Monday, October 17, 2016

HPV Strain 16A Was Acquired Via Sex With Archaic Hominins

Every human suffers through life a number of papillomaviruses (PVs) infections, most of them asymptomatic. A notable exception are persistent infections by Human Papillomavirus 16 (HPV16), the most oncogenic infectious agent for humans and responsible for most infection-driven anogenital cancers. Oncogenic potential is not homogeneous among HPV16 lineages, and genetic variation within HPV16 exhibits some geographic structure. However, an in-depth analysis of the HPV16 evolutionary history is still wanting. 
We have analysed extant HPV16 diversity and compared the evolutionary and phylogeographical patterns of humans and of HPV16. We show that codivergence with modern humans explains at most 30% of the present viral geographical distribution. The most explanatory scenario suggests that ancestral HPV16 already infected ancestral human populations, and that viral lineages co-diverged with the hosts in parallel with the split between archaic Neanderthal-Denisovans and ancestral modern human populations, generating the ancestral HPV16A and HPV16BCD viral lineages, respectively. 
We propose that after out-of-Africa migration of modern human ancestors, sexual transmission between human populations introduced HPV16A into modern human ancestor populations. We hypothesise that differential coevolution of HPV16 lineages with different but closely related ancestral human populations and subsequent host-switch events in parallel with introgression of archaic alleles into the genomes of modern human ancestors may be largely responsible for the present-day differential prevalence and association with cancers for HPV16 variants.
Ville N. Pimenoff, Cristina Mendes de Oliveira, Ignacio G. Bravo. Transmission Between Archaic and Modern Human Ancestors During the Evolution of the Oncogenic Human Papillomavirus 16. Molecular Biology and Evolution (2016).

This scenario finally explains unsolved questions: why human diversity is largest in Africa, while HPV16 diversity is largest in East-Asia, and why the HPV16A variant is virtually absent in Sub-Saharan Africa while it is by far the most common one in the rest world. . . .  Since HPVs do not infect bones, current Neanderthal and Denisovan genomes do not contain HPVs. As a next step, the authors hope to trace HPVs sequences in ancient human skin remains as a more direct test of their hypothesis.

While diseases originating in other species are hardly new, a solid link between archaic admixture and a specific sexually transmitted disease that modern humans received from archaic hominins is unprecedented.

It is also in accord with existing archaic DNA evidence showing some level of admixture between Neanderthals and Denisovans which would have allowed whichever of the species harbored HPV16A (if they did not share it from a common ancestor) to bring it in the other species.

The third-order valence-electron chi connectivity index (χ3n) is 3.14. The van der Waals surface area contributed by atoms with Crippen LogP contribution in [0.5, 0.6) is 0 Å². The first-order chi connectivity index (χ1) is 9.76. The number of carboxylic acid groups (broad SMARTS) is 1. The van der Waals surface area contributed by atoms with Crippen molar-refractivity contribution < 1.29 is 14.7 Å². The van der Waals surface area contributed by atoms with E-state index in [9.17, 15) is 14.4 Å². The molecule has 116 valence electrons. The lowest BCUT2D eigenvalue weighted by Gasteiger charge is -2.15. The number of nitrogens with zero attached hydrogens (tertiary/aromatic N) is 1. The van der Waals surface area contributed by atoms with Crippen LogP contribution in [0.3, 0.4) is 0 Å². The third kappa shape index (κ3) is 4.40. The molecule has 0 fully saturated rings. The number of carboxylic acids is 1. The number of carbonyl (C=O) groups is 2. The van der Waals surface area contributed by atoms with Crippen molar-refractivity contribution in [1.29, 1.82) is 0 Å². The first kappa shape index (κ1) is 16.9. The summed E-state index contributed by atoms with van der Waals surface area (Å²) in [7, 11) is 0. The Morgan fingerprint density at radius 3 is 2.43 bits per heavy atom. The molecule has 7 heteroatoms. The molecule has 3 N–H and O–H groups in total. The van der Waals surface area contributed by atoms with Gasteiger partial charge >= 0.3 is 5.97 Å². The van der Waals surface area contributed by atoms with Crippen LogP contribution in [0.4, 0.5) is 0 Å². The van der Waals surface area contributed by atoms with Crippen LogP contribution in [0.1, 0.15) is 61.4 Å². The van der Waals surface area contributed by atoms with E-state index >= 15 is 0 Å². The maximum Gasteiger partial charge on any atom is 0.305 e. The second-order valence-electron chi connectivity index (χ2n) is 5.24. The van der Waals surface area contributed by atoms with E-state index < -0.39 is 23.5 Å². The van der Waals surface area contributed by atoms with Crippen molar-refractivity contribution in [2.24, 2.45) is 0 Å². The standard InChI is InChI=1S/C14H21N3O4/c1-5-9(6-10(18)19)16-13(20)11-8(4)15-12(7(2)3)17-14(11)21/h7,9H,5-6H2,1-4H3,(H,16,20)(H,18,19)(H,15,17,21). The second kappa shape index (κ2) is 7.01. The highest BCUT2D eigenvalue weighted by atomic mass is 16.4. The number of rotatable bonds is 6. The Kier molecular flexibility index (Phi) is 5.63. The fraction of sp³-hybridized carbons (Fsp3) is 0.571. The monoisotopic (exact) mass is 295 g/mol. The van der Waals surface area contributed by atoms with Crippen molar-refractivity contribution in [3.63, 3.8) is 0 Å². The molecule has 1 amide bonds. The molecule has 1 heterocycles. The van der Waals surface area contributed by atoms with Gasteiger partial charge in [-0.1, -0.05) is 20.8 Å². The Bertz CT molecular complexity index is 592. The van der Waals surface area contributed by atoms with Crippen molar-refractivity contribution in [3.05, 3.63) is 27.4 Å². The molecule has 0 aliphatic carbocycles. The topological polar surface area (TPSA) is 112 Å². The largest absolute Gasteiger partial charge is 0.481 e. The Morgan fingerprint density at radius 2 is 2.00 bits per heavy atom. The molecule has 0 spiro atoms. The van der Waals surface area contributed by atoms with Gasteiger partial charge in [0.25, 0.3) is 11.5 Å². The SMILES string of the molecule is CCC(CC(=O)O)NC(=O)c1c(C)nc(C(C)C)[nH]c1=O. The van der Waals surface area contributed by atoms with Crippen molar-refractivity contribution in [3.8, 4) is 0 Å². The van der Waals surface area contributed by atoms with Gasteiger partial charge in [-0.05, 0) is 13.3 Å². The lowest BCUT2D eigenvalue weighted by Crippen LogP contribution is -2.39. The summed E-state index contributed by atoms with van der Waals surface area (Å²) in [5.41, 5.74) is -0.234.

Also, given that archaic admixture took place ca. 50,000 to 75,000 years ago, while HPV16A is still killing tens of thousands, if not more, people each year, it demonstrates that immune response and natural selection are not all powerful, particularly in the case of relatively low lethality infections that often strike after someone has already reproduced.

This development also rekindles curiosity regarding disease exchange following first contact with archaic hominins in general. Did modern human diseases ravage archaic hominins in the way that European first contact with Native Americans did? Did the reverse happen, or were both species seriously impacted by the new diseases that they respectively encountered?

Usually, we assume that modern humans either outcompeted or killed off archaic hominins, or that climate and the like had already established an archaic hominin bottleneck, but new diseases could have similar effects, in most cases through intraspecies transmission of the new diseases even before first contact.

UPDATE October 19, 2016: Vox covers the story with more panache: "Neanderthals may have given us their genital warts. Gee, thanks. To be fair, we may have given them diseases that ultimately led to their extinction." by Brian Resnick.

UPDATE (October 31, 2016): John Hawks has an interesting follow up observation:
There is, by the way, the interesting question of whether Neandertal immune variants might influence susceptibility to the strain in question, which has made little inroad into sub-Saharan Africa.

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